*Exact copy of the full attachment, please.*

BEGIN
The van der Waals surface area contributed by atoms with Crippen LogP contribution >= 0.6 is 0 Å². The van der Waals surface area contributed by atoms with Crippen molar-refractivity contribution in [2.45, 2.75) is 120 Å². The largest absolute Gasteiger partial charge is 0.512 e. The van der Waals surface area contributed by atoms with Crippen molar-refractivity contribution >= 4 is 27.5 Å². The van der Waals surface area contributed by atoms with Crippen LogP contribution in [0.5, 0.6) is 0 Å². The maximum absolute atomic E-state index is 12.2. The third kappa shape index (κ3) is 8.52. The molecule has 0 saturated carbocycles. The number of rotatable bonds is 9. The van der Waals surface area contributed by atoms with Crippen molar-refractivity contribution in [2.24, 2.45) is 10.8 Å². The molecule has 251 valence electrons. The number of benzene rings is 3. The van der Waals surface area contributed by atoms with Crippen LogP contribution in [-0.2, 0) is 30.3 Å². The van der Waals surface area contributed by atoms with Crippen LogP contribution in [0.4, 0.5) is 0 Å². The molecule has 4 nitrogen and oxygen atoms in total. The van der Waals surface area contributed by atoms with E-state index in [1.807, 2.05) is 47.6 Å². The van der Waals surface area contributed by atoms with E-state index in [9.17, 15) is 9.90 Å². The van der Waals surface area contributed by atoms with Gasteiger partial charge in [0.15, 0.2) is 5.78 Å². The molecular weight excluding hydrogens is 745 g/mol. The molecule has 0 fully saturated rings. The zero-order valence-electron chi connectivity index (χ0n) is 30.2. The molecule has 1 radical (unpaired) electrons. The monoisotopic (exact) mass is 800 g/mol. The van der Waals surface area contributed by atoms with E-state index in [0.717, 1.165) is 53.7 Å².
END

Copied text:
The van der Waals surface area contributed by atoms with Crippen LogP contribution >= 0.6 is 0 Å². The van der Waals surface area contributed by atoms with Crippen molar-refractivity contribution in [2.45, 2.75) is 120 Å². The largest absolute Gasteiger partial charge is 0.512 e. The van der Waals surface area contributed by atoms with Crippen molar-refractivity contribution >= 4 is 27.5 Å². The van der Waals surface area contributed by atoms with Crippen LogP contribution in [0.5, 0.6) is 0 Å². The maximum absolute atomic E-state index is 12.2. The third kappa shape index (κ3) is 8.52. The molecule has 0 saturated carbocycles. The number of rotatable bonds is 9. The van der Waals surface area contributed by atoms with Crippen molar-refractivity contribution in [2.24, 2.45) is 10.8 Å². The molecule has 251 valence electrons. The number of benzene rings is 3. The van der Waals surface area contributed by atoms with Crippen LogP contribution in [-0.2, 0) is 30.3 Å². The van der Waals surface area contributed by atoms with Crippen LogP contribution in [0.4, 0.5) is 0 Å². The molecule has 4 nitrogen and oxygen atoms in total. The van der Waals surface area contributed by atoms with E-state index in [1.807, 2.05) is 47.6 Å². The van der Waals surface area contributed by atoms with E-state index in [9.17, 15) is 9.90 Å². The van der Waals surface area contributed by atoms with Gasteiger partial charge in [0.15, 0.2) is 5.78 Å². The molecular weight excluding hydrogens is 745 g/mol. The molecule has 0 fully saturated rings. The zero-order valence-electron chi connectivity index (χ0n) is 30.2. The molecule has 1 radical (unpaired) electrons. The monoisotopic (exact) mass is 800 g/mol. The van der Waals surface area contributed by atoms with E-state index in [0.717, 1.165) is 53.7 Å².